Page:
Influenza is a respiratory illness caused by a virus.
In 1918 a deadly outbreak of influenza known as Spanish Flu occurred. The disease killed about 50 million people around the world. Recent research done on preserved lung tissue from people who died showed the lung damage seen with bacterial infections, not viral. Researchers concluded the Spanish Flu virus caused a severe respiratory illness, complicated by bacterial infection before effective antibiotics were available.
Seasonal flu remains a serious health problem carrying the greatest risk in older people and those with lung conditions such as asthma and chronic lung disease. Ninety percent of deaths occur in people over the age of sixty-five. A bacterial pneumonia is a common occurrence with influenza. The “pneumonia shot” only prevents one type of bacterial pneumonia, pneumococcal, and is recommended for adults 65 and older.
Today, each year in the US more than 36,000 people die and 200,000 are hospitalized with the flu. Anti-viral drugs are available and shorten symptomatic periods by a couple of days. Antibiotics reduce fatalities from complicated pneumonias that often follow influenza. Getting a “pneumonia shot” only prevents pneumococcal pneumonia.
Each year the flu vaccine is formulated to stimulate immunity to the influenza viruses most likely to be present in the upcoming season. The vaccine usually covers 3-4 different viruses. While the Centers of Disease Control and Prevention (CDC) researchers do their best to match the annual vaccine with the anticipated viruses, the vaccine may not prevent all influenza illnesses because the viruses mutate and change each year.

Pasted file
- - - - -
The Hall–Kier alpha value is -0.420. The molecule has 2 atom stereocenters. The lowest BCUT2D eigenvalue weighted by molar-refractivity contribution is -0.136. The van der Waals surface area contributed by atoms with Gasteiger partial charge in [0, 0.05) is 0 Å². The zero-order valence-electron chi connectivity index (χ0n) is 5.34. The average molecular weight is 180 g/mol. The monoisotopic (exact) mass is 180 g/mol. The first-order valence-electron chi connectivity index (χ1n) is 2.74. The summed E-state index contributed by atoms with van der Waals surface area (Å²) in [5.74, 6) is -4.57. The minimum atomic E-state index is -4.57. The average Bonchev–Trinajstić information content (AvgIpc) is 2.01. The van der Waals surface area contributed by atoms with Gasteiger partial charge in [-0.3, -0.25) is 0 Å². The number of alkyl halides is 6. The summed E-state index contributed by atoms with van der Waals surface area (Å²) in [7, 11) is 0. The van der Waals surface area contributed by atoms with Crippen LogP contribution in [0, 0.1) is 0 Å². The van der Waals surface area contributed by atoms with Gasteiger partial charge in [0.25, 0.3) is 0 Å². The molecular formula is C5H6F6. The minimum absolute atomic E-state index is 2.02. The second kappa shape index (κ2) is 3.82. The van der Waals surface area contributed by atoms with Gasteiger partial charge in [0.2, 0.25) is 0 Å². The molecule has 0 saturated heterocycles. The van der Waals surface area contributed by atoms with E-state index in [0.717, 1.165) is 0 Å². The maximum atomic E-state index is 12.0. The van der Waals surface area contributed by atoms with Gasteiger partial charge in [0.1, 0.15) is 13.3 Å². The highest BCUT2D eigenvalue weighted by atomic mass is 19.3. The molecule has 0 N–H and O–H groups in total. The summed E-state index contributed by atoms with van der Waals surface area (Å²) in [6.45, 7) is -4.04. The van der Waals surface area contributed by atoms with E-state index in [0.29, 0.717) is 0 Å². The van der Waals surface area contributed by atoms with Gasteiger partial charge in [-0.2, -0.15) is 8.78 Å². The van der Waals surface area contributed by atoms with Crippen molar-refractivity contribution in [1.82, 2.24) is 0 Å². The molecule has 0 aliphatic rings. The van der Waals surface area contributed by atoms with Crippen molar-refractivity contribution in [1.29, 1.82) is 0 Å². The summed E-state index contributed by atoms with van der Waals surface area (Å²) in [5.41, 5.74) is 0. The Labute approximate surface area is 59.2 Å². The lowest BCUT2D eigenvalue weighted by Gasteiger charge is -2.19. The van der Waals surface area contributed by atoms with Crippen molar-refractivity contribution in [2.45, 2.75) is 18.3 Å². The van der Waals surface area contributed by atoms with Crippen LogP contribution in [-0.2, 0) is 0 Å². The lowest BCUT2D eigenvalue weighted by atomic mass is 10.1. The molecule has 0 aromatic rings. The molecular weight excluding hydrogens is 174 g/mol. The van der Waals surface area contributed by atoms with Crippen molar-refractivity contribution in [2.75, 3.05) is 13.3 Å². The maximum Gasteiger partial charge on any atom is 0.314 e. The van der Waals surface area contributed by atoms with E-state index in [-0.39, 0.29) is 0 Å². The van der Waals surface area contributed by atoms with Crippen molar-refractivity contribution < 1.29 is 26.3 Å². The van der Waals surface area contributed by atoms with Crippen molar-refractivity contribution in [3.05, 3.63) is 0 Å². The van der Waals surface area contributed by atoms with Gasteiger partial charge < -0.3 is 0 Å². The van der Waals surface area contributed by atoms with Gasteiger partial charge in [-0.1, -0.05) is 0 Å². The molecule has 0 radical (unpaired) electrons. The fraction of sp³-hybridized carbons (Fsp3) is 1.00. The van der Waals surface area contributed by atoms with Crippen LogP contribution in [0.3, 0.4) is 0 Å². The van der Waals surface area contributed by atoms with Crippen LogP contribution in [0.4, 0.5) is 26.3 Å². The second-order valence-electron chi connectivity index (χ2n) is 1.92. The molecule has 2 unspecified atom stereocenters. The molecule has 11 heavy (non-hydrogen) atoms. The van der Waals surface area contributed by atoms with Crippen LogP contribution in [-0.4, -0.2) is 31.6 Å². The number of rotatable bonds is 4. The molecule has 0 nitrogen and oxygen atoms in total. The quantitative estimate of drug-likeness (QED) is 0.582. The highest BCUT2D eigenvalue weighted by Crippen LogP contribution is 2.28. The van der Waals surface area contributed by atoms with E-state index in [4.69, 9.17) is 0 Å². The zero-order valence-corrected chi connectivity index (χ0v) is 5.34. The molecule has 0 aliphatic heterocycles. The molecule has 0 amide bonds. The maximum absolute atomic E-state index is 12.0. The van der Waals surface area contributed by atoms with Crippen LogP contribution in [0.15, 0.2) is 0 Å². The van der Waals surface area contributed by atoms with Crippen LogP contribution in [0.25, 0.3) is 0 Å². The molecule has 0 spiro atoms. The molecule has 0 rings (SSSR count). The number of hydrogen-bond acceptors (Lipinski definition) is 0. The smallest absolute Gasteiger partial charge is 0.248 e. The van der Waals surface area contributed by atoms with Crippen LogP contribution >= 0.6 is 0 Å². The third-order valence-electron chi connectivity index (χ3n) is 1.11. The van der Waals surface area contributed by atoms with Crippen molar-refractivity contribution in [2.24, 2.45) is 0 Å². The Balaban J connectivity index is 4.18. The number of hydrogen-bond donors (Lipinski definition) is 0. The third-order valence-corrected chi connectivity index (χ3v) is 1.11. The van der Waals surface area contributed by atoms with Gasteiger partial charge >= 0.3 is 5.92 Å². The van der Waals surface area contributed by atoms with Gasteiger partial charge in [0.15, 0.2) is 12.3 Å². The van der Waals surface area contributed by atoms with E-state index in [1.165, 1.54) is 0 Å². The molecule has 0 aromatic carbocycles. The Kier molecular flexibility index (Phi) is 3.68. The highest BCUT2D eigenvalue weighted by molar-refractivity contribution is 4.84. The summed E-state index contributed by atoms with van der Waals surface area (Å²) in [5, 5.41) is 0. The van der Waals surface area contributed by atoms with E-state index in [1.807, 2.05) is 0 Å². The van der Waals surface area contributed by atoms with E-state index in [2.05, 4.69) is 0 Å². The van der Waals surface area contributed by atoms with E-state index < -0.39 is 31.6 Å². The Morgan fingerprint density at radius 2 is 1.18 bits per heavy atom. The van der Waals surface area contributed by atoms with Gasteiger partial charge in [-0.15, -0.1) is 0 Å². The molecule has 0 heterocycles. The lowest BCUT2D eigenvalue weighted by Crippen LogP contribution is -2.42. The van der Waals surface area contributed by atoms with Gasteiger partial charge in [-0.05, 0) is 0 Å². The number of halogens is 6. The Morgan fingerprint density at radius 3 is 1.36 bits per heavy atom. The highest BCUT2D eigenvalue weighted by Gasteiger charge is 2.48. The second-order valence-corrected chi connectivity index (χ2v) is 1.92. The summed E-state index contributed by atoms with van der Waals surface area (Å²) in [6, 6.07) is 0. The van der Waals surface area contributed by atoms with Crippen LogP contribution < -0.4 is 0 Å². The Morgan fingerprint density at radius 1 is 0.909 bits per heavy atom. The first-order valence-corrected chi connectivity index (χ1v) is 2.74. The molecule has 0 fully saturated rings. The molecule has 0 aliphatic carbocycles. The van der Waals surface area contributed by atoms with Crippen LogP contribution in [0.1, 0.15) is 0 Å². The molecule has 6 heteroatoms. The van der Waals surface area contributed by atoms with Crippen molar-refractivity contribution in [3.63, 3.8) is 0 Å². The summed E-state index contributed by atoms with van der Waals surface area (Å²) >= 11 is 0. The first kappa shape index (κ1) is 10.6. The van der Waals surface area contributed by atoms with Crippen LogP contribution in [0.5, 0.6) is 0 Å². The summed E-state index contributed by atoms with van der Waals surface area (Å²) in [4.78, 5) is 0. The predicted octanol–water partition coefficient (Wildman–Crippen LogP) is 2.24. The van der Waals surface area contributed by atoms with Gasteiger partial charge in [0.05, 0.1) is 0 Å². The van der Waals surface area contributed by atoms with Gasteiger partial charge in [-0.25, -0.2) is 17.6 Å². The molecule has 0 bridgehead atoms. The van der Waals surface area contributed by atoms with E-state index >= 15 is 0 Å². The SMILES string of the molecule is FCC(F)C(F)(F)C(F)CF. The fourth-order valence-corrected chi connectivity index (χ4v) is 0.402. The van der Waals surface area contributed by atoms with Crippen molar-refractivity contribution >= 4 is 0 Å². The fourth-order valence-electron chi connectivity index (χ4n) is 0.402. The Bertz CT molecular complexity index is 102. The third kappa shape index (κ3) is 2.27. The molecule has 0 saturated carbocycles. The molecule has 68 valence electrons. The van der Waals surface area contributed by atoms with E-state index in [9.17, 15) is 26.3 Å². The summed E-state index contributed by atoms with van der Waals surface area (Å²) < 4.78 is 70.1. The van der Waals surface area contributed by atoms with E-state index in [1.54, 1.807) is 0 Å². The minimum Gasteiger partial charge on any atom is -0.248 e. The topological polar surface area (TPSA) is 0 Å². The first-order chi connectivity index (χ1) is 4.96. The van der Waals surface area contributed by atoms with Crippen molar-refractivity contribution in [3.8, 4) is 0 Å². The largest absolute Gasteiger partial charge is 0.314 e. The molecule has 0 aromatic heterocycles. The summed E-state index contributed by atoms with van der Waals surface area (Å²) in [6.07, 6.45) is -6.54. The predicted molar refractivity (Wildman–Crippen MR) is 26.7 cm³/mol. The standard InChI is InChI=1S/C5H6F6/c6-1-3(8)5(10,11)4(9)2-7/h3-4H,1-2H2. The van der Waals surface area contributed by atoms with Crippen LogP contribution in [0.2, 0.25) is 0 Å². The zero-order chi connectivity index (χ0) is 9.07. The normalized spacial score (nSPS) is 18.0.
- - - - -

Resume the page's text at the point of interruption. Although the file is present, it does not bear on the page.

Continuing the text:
“The CDC notes that around 70% of this season’s H3N2 viruses have been identified as “drift variants” – viruses that possess antigenic or genetic changes that make them different from the virus included in this season’s flu vaccine, meaning the vaccine’s effectiveness is reduced.”
“… the CDC estimates that the flu vaccine has reduced an individual’s risk of visiting a doctor due to flu by 23%. This result remained after accounting for patients’ age, sex, race/ethnicity, self-reported health and the number of days between illness onset and study enrollment.”
The best way to prevent the flu is to get your immunization every year. Once you have been immunized it takes about two weeks for the body to generate a response to prevent the disease.
“Despite the low effectiveness of the 2014-15 flu vaccine, the CDC continues to recommend that all people aged 6 months and older receive the vaccine, as it may still prevent infections from some circulating influenza A H3N2 viruses and reduce severe flu-related complications.”
What to do: To protect yourself from influenza, avoid people with respiratory illnesses, avoid hand shaking, use good hand washing technique and utilize alcohol hand purifiers. Early symptoms are typically muscle aching (myalgias), fever and worsening respiratory symptoms. Isolate yourself if you develop the symptoms. Antiviral drugs must be started within 48 hours of onset of symptoms to have benefit. Call you physician for advice if you are not improving or develop shortness of breath.
Best wishes for health and avoidance of influenza.
Betty Kuffel, MD